When I had the man-balls 2 week after he walked out to ask him to talk about things, he told me (gleefully with a sparkle in his eye - guess he wanted to retaliate some more)  that he "didn't know how to tell me" this, but he "wants to be just friends."  I suggested we maybe go talk to a therapist and work on our communication.  "No!  I like the way I am and I'm not going to change.  I know myself."  He ended the very emotional conversation (ok I was emotional) with, "Have a good night."  Have a good night?  How the phuck am I supposed to have a good night?  Or those to follow?

I love hard; I hurt hard.  I'm not going to apologize for it.  I am who I am.  I stay hurt for a long time.  

I usually don't want  to get involved in another relationship for a long time either.  I wasn't looking for him when he (quite literally) walked through my door.  I was content with my dog and K9 hobby lifestyle.  So, I'm going back to that.  Unfortunately, I have to see this guy every.day (except weekends).  Every day.  Why?  Because I found him a job - and close.  That makes it very difficult and emotionally-trying for me.  I've asked him to leave.  It has got to be humiliating for him.  But he won't.

I've tried to be "just friends" and put on a professional, business-like appearance, but that's not working for me. I'm not a hypocrite (read the poem I wrote in another post, "I can't be just your friend").  I don't have a poker face and I usually end up taking jabs whenever I can.  Then I feel guilty because that is unkind.

I don't want to believe that he got what he wanted out of our relationship and just put an end to it. That quite simply, he didn't/doesn't want me.  Was it all fake?  Was I being used?  I don't want to believe that all the help I gave him in lifting him up in his career (and his confidence) was for nothing.  Little things like regularly sending encouragement cards or gifts when he wanted to quit an go back to San Diego and messages; bigger things like financial assistance that was promised to be returned and never was (it isn't about the money, it is about the content of his character).  Now that he's doing VERY well and I needed his help, he walked out when he knew I needed him.

Those actions (not words in the air) resonated, making me question/doubt all that came before.  How can you just walk out in a day on someone you love?  How can you - in days and months to follow - look them in the eye and act like you never knew them romantically and shared that life?  That you're just some kind of business associate?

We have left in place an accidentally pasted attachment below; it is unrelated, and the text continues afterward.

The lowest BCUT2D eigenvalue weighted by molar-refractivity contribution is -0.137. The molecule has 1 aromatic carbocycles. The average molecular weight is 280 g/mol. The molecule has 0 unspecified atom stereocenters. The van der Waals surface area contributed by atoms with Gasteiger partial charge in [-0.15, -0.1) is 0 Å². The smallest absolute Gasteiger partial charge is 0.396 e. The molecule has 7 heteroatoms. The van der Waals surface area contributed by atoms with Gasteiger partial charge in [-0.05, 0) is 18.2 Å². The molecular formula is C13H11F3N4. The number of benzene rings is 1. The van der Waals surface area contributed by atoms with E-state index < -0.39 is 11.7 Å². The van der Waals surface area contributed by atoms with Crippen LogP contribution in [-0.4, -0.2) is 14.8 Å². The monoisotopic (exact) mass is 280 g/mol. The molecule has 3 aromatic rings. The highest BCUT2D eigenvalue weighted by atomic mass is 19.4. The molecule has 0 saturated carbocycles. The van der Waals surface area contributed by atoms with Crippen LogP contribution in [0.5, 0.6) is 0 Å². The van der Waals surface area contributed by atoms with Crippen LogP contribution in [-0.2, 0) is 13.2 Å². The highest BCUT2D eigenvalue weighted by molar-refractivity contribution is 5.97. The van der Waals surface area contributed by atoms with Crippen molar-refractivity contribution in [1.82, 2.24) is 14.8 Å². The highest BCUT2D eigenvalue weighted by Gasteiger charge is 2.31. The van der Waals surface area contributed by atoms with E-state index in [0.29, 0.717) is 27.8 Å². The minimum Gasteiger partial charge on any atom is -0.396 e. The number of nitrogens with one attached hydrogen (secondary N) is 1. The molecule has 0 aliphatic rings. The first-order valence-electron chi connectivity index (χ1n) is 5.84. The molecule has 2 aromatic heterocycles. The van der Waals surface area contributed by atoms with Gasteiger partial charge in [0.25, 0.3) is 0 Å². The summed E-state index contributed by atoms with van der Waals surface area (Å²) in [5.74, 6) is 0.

"You're too kind, you give to much."  I'm not going to apologized for it. I am who I am.  And unless you prove me wrong, I'm going to be kind to you.  

And I'm no angel and I'm not blaming him for everything, but for sure for how he "made a decision" (as he said)  to end it abruptly without trying.  Like we meant nothing and it wasn't worth it for him. He decided FOR me. For us.  For a future together.   I never cheated or lied or did any of that.  I was 100% loyal and he (and his family) could (and did) count on me for just about anything.  But, I'm also stubborn and have a firey temper (usually lasts in a hot flash and then disappears just as quickly).  Do I believe that I am worth fighting for? Hell yes.  No one is perfect.  No one has things they can't improve upon.  I just thought it would be together, so I felt (and feel) terribly betrayed.  It was the way he "decided" to do it.

I spent several months wishing we could work it out.  Trying my best.  Sending him messages that were never returned.  The only return he gave me was on business matters.  I know - I humiliated myself by sending him messages, and maybe I should have played some kind of a game, but I tried.  One returned, "I miss you too" would have made me happy.  I say that phrase to my real friends almost every day.   I've never ended a relationship with someone that I couldn't be friends with - or acted like he hated me or just ignored me.  I find it very uncomfortable and not-at-all necessary.  Especially since we run into each other on a daily basis.  Especially since our families know each other.